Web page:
- Conflict & challenge — how the guild resolves conflict, and how you demand an environment of safety so innovation can happen, and people can feel confident to challenge ideas
Guild Charter / Rules
It’s important to set some ground rules for the guild, so members understand how to join, how to participate and maybe even requirements to stay in the guild.
Some things to consider are:
Ensuring Success of the Guild
Tips for running a successful Guild
To help your guild to be successful and have some kind of longevity, I suggest the following:
- Getting endorsement and buy in from senior management. Having this is a first great step. They must understand the value that a guild can bring and be open to this method of collaboration and community. Its also important they allow the guild to be self-manning with how they operate and how they prioritise.
- Guilds must have a mission, vision some structure and a documented mandate. This allows not only the guild and its members to understand how to operate, but also educate externals on the guild, what it’s about and its current objectives. This will also reduce the risk of a second guild being created to try and sole the same or similar problems.
- Members need to take the guild seriously, understand that their contribution is vital and they must contribute to make the guild a success. The death of a guild can happen over time as members start to drop off and investment decreases.
- Ensure the guild frequently retrospects what it is doing and assess the value of it. For the guild to stay relevant and motivated, publishing progress and results is key, and even more important is celebrating those successes. This visibility can also inspire other guilds to form.
- Think about and be on top of the operational aspect of the guild. So clearly communicating meetings and their agendas. Who is mandatory and who is optional. Documenting meeting notes and sharing them etc. The more structure the longer the guild is likely to last.
With all of the above, you should be able to build a Guild Manifesto. I would recommend that no guild is formed with some sort of document outlining its intentions. This can be a one slide or one page document, nothing too detailed and just gives a high level overview.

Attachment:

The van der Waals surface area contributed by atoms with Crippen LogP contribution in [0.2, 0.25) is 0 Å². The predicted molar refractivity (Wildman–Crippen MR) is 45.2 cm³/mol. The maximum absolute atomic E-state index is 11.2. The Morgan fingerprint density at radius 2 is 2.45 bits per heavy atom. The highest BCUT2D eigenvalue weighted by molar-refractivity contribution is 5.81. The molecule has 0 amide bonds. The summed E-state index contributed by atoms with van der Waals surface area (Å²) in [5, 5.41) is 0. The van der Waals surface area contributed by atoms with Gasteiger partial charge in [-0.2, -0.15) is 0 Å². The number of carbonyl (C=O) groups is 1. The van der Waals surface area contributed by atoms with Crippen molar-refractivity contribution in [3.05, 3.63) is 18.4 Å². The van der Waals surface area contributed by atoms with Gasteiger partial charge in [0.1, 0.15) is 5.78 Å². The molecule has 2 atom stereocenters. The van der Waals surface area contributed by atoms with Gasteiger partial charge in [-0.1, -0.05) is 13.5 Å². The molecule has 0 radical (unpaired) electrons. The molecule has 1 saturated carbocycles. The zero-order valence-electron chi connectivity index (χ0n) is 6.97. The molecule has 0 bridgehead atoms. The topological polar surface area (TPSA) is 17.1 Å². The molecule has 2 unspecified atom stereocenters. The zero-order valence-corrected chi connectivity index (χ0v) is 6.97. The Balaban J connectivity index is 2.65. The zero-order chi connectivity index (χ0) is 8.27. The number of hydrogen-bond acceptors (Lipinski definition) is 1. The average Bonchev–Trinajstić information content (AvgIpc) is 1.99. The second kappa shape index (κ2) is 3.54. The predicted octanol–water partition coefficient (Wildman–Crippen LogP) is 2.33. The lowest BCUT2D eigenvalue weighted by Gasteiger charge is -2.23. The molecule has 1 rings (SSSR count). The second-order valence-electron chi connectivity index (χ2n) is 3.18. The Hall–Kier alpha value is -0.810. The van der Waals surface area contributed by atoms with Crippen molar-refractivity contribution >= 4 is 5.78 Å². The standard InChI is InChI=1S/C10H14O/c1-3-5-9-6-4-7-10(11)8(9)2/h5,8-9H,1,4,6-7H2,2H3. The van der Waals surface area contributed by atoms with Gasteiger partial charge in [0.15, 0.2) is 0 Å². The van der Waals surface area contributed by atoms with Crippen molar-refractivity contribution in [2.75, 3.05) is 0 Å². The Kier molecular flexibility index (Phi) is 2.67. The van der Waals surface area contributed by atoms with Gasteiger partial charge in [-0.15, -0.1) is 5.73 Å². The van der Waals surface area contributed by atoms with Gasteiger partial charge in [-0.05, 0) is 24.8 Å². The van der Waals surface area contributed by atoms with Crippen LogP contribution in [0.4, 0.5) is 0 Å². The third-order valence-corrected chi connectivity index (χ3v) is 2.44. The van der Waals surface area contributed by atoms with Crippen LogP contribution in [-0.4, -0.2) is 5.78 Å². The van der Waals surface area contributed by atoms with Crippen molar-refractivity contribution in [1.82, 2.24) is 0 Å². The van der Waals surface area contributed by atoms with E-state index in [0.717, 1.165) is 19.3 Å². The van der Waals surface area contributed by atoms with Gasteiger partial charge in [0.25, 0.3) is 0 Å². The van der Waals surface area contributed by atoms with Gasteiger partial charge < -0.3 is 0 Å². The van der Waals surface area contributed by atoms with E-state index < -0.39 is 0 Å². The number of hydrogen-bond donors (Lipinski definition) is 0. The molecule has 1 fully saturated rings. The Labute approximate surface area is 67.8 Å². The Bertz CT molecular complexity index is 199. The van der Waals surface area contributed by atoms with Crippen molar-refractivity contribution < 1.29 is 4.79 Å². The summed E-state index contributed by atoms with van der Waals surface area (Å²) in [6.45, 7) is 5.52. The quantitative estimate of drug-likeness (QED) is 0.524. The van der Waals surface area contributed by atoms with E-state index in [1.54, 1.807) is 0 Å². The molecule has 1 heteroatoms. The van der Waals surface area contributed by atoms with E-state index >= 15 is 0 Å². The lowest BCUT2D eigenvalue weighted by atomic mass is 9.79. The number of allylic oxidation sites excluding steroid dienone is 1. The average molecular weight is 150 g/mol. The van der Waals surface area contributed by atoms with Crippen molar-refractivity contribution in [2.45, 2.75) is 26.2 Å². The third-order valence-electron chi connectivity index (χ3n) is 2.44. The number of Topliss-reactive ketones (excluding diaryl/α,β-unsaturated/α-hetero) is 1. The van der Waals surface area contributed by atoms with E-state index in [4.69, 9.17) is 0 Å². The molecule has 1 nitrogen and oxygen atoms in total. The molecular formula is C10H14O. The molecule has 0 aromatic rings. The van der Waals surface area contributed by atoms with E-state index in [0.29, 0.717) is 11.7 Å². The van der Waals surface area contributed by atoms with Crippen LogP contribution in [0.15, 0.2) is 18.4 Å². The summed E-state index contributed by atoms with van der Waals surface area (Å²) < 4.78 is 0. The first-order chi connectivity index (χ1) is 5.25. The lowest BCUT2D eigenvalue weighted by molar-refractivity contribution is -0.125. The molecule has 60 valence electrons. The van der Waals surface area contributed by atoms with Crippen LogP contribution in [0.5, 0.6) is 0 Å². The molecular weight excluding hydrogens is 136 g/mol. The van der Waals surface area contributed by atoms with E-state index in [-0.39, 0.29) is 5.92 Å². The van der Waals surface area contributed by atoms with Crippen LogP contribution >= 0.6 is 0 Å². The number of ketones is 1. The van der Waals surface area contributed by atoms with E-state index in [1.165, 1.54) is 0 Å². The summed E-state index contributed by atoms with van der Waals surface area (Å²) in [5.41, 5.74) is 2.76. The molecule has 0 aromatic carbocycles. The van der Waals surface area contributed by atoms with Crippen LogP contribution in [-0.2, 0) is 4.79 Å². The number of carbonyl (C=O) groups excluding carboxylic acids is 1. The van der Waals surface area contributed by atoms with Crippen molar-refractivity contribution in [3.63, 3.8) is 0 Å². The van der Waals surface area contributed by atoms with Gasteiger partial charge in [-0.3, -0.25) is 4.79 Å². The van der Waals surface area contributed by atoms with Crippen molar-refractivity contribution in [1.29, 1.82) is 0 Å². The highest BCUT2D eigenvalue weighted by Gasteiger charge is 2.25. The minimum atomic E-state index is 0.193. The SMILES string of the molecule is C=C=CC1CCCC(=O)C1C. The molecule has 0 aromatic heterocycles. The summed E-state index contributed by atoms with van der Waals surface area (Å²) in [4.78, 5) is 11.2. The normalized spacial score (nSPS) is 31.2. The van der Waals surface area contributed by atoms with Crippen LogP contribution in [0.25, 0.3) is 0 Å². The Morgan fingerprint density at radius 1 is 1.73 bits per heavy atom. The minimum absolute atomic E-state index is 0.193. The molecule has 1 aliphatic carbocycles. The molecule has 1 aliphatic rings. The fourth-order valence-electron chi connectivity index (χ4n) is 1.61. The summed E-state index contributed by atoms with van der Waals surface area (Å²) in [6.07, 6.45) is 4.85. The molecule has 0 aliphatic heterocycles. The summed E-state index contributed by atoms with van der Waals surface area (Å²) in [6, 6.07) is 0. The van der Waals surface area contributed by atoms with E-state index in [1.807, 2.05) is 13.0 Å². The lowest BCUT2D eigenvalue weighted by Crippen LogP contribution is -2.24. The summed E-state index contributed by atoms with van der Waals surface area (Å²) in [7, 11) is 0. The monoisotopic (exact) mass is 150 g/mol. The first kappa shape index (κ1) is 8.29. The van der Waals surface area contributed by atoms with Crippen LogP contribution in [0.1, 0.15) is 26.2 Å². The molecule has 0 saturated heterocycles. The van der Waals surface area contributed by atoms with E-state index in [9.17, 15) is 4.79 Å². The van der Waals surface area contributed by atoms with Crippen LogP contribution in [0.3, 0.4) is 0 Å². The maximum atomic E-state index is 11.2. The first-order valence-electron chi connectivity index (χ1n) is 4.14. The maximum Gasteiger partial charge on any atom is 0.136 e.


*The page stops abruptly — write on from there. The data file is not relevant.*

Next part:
Here is an example:
There are many factors to why a guild fails, I believe the biggest one is no objective. You can get all the smart, likeminded people together that you want, but until they have a purpose the impact will be limited. Also without a mission, people will get bored or not see that contributing to the guild is worth their time.
There are some things that you can put in place to increase the success of your guild, such as documenting your objectives, having a mission statement and focusing a lot on the operations of the guild, ensuring it has structure, a framework and some rules of conduct for people to follow. Also, being part of a guild should be fun and exciting, so to balance that it’s important that the guild does not fall into too much bureaucracy.
Guilds may also run their course, and that’s OK too. Maybe a guild manages to reach its objectives, or completes what it set out to do. In that case, be content with putting a guild to bed and not dragging it out more than it needs to if that’s the case.
Finally, and most importantly, I suggest to make it your own. As I always state with any inspiration from the Spotify Model, its important to understand the problems you yourself are trying to solve, and adapt any solution to fit your need. Simply thinking having a guild is a good idea and trying to replicate it will likely not come with success. You don’t even need to call it a ‘Guild’, and maybe come up with a name or terminology that is consistent with what you already use within your organisation.
This article was first published on: theproducthub.io
About the Author
Product Leader. Over 10 years in product development; with experience in product management, UX & UI, product design, product & delivery methodologies and product leadership. A strong advocate in innovation, experimentation and building great products with the use of qualitative and quantitative research, putting an emphasis on a customer centric design and approach.